How to add custom shapes in Tableau


Jack Wallen walks you through the steps of adding new shapes to Tableau to help improve and customize your data visualizations with the platform.

Tableau application and logo on android cellphone over a chart.
Image: dennizn/Adobe Stock

Tableau is one of the most widely-used data visualization platforms on the planet for good reason. With Tableau, the sky’s the limit to how you can analyze and visualize your data. The platform is powerful, flexible and ready to help you gain insights from massive amounts of data.

With Tableau, you also get an incredible filtering tool that even allows you to use shapes as a filter to make it even easier to drill into your data and mine information. For the most part, using shapes in Tableau is fairly straightforward but there is one small trick you need to understand before you can use the feature.

Let me show you how this is done.

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What you’ll need

I will be demonstrating with the Tableau Desktop Client on macOS Monterey, but you can do the same thing with the client software running on Windows. You’ll also need any number of images you want to add to Tableau. Just for simplicity, I’ll be demonstrating with the Superstore sample data.

How to add shapes to Tableau

As I mentioned, the first thing you need to do is either create or find new shapes you want to add. These can be images of anything you need for your data, branding images or simple geometric shapes. Out of the box, Tableau includes shape palettes for:

  • Filled shapes
  • Arrows
  • Bars
  • Bug tracking
  • Gender
  • KPI
  • Proportions
  • Ratings
  • Thin arrows
  • Weather

The shapes included are fairly rudimentary, so you’ll eventually want to add more to better fit the needs of your data.

If you already have the Tableau desktop open, close it. Once closed, save all of your new images and shapes to the correct directory on your desktop. Those directories are:

  • macOS: /Users/USERNAME/Documents/My Tableau Repositories/shapes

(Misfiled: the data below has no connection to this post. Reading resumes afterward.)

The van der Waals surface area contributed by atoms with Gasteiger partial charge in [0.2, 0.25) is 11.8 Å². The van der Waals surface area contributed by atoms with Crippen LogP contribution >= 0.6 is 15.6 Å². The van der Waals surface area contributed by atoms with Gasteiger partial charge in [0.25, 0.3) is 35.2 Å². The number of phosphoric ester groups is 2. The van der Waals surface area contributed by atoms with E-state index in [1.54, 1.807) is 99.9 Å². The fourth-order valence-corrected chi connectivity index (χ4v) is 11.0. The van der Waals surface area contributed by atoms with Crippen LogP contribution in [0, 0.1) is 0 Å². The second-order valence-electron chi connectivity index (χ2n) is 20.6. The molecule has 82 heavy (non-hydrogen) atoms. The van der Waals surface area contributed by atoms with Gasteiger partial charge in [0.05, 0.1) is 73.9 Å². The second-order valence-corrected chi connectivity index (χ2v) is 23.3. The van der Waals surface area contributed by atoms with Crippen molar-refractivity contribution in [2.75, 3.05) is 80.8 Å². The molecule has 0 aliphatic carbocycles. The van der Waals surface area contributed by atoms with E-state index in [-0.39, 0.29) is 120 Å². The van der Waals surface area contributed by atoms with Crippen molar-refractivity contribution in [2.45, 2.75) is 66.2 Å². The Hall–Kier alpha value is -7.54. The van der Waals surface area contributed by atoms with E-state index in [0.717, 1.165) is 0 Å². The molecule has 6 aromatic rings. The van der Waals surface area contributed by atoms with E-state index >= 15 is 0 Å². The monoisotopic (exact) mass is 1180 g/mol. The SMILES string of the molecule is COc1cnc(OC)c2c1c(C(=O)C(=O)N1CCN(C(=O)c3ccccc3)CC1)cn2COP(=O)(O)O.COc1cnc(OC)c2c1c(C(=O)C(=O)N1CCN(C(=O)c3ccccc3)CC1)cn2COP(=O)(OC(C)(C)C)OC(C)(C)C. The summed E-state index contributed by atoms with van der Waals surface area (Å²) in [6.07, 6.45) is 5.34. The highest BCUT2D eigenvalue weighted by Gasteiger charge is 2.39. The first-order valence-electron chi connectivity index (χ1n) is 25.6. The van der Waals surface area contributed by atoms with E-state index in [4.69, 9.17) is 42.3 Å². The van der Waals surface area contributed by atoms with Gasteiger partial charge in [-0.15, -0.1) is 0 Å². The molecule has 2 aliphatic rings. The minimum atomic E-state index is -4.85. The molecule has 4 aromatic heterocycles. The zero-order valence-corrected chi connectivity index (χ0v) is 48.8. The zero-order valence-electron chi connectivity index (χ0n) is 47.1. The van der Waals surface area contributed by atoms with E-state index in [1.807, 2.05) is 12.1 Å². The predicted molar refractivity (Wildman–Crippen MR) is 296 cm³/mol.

• Windows: C:\Users\USERNAME\Documents\My Tableau Repository\Shapes

Where USERNAME is the username of your macOS desktop account.

I would highly recommend you create a new sub-folder in shapes to house your new images, as that new folder will create a category in the Shapes tool. For instance, you might create a folder named “branding” or “cats” in that sub-folder.

How to use your new shapes in Tableau

After you’ve added all the shapes you need, open the Tableau Desktop Client and then open a worksheet you want to work with. From the Marks card (Figure A), click the Automatic drop-down and select Shapes.

Figure A

The Marks card in Tableau gives you access to the Shapes feature.

Once you’ve selected Shapes, you’ll see the Shape box. Click that box and then click More Shapes (Figure B).

Figure B

The Shape drop-down is where you can find access to your newly-added shapes.

A new pop-up window will appear. From that window, click the Select Shape Palette drop-down and select the new palette you just added (which will be named for the folder you created housing the images – Figure C).

Figure C

My new cats palette I added to Tableau is ready to use.

With the palette added, let’s then assign a shape to a data value. For that, find the value in the data tree hierarchy in the left navigation and right-click it. From the right-click menu, select Default Properties | Shape.

In the resulting window (Figure D), select the Data Item to be used, select the new palette from the Shape Palette drop-down, click the shape to be added, click Apply and then click OK.

Figure D

Assigning a shape to a data value in Tableau.

And that’s it. You’ve now added custom shapes to Tableau. Given the small number of default shapes that are included, at some point, you’re going to find it necessary to add new images to be used to help make your data visualizations easier to navigate and understand.

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